What’s behind the drop? Well, for one thing, there are fewer people going to college and grad school these days to take out loans. Attendance tends to climb during a recession when people can’t find jobs and fall when the economy recovers and that pattern played out as usual after the 2008 financial crisis, explains the Urban Institute’s Baum. In better economic times parents may also be able to pay more toward college costs, decreasing the need for dependent students to borrow. And, over the past few years, a decline in the number of for-profit schools, where borrowing tends to be heaviest, could also be a contributing factor, Baum adds.

Economic recovery has also enabled states and schools to do more to rein in costs and borrowing. According to The Institute for College Access & Success (TICAS), state spending on higher education following the Great Recession increased an average of 23 percent over the four years ending in 2016. In addition, TICAS found that undergraduates at four-year public or private colleges are more likely to get grants from their school these days, and the grants are typically about $1,000 higher.

What is not yet clear from the data: whether the decline in loans is also partly a reaction to the increasingly negative storyline around borrowing. New America’s Fishman is seeing that shift in attitude in focus groups. “A few years ago, people were saying things like, ‘Borrowing is a means to an end, it’s just what I have to do to go to college,’” she says. “Now people are saying, ‘I’m going to do everything I can to avoid borrowing at all costs.’” Although the decline in student loans may seem at odds with everything you’ve heard lately, it actually isn’t. It’s simply that two different things are being measured—total debt versus new borrowing. What’s largely driving the big growth in total student debt is the build-up of interest on older loans, particularly as more borrowers enroll in income-based repayment plans. The income-based plans, which have been expanded several times over the past decade, allow borrowers to stretch payments over 20 or 25 years, instead of the standard 10, to lower their monthly bills. But interest continues to accrue and adds to the amount owed. Today, roughly half of loan dollars being repaid are enrolled in income-driven plans, compared with 27 percent just four years ago.

Also contributing to the build-up of total debt: A surge in big-balance borrowing by graduate students and parents (more on that in a moment). Although the number of people involved is small, they have an outsized impact on outstanding balances. in absolute numbers, PeoPle with six-figure debt really are rare—what Fishman calls “unicorns in borrowing land.” Overall, just 6 percent of the balances on student loans are $100,000 or more. But in dollar terms, they’re huge, accounting for one-third of total debt, the College Board reports.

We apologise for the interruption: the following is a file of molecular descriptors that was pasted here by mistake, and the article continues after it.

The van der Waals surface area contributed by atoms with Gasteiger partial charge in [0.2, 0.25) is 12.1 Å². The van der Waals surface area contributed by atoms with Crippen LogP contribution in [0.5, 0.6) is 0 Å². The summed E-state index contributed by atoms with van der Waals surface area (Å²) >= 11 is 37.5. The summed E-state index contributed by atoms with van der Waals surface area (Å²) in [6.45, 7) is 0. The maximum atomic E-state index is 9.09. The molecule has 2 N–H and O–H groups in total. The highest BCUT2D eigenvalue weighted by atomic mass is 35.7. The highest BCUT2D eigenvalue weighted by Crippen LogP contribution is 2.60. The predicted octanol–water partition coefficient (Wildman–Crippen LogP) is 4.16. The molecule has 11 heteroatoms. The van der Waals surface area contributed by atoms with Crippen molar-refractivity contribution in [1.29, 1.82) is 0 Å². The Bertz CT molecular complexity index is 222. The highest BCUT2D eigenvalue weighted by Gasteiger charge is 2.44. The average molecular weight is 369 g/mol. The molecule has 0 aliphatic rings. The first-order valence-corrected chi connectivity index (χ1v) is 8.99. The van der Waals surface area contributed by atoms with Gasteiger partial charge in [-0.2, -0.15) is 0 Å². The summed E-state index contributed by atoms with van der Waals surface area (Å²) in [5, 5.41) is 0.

It’s mostly graduate students who belong to the $100,000 club, and membership is growing fast. Among borrowers with a graduate degree who started paying off loans in 2014, 20 percent owed more than $100,00, up from 8 percent in 2000, says Adam Looney, an economist at the Brookings Institute. And half of borrowers with professional degrees—think doctors, lawyers, dentists—owe $100,000 or more; 20 percent owe $200,000 and up, the College Board reports. That doesn’t include their undergraduate debt.

The borrowing spree began around a decade ago with the establishment of the graduate PLUS loan program, which allows students to borrow up to the full cost of attendance, minus other aid, and only a cursory credit check required. The government also raised annual limits for traditional Stafford loans for graduate students to $20,500, up from $18,500 previously, and made it easier to borrow to attend online and for-profit programs.

In a labor market that tends to reward more credentials with higher salaries, students were quick to take advantage of the new ways to finance a graduate degree. And for many, the investment paid off. Borrowers with student loans of $50,000 or more (a proxy for graduate borrowers) earned about twice as much as those with smaller loans in 2014 and had far lower default rates,.

But cracks are starting to show. A growing number of graduate borrowers are going to for-profit schools, which typically don’t lead to good jobs—17 percent attended for-profits in 2014, vs. just 1 percent in 1990. An even larger number are opting for income-driven repayment plans to keep initial payments low, though interest keeps building. The upshot: For the first time starting a few years ago, large-balance borrowers collectively owe more than they did when they first graduated, even though they’ve been making loan payments for a few years.